In this fascinating book, Peter Vronsky exposes and investigates the phenomenon of women who kill—and the political, economic, social and sexual implications buried with each victim.
How many of us are even remotely prepared to imagine our mothers, daughters, sisters or grandmothers as fiendish killers? For centuries we have been conditioned to think of serial murderers and psychopathic predators as men—with women registering low on our paranoia radar. Perhaps that’s why so many trusting husbands, lovers, family friends, and children have fallen prey to “the female monster.”
From history’s earliest recorded cases of homicidal females to Irma Grese, the Nazi Beast of Belsen, from Britain’s notorious child-slayer Myra Hindley to ‘Honeymoon Killer’ Martha Beck to the sensational cult of Aileen Wournos—the first female serial killer-as-celebrity—to cult killers, homicidal missionaries, and our pop-culture fascination with the sexy femme fatale, Vronsky not only challenges our ordinary standards of good and evil but also defies our basic accepted perceptions of gender role and identity.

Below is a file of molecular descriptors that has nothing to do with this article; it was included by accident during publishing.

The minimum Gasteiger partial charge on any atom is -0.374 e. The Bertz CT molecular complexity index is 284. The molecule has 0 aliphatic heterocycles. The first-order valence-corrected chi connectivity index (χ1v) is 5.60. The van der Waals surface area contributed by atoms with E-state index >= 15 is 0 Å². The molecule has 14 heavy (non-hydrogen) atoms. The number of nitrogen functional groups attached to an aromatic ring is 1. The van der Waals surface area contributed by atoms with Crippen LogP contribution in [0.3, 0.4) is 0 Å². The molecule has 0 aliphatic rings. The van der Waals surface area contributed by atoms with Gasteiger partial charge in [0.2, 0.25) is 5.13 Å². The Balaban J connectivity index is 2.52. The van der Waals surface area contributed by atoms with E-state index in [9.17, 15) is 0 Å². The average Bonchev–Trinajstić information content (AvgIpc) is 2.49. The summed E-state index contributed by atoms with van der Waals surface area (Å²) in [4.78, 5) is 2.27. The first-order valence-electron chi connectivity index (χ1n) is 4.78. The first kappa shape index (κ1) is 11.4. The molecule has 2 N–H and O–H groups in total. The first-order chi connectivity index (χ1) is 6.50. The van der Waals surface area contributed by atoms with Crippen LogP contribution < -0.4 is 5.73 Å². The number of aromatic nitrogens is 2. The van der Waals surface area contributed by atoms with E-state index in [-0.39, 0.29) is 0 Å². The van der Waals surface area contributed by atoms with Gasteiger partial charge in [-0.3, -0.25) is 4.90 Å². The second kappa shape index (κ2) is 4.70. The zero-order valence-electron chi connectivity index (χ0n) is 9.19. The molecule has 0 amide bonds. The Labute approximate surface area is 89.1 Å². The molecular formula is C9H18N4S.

Interesting but outdated
This is an interesting and engaging read for those who enjoy true crime psychology. However, the author’s views on gender issues are outdated and at some points quite clearly biased. Since a large portion of this book relates directly to gender this bias is hard to ignore. As a reader I found that I was distracted from the true crime writing, which I otherwise would have found engaging.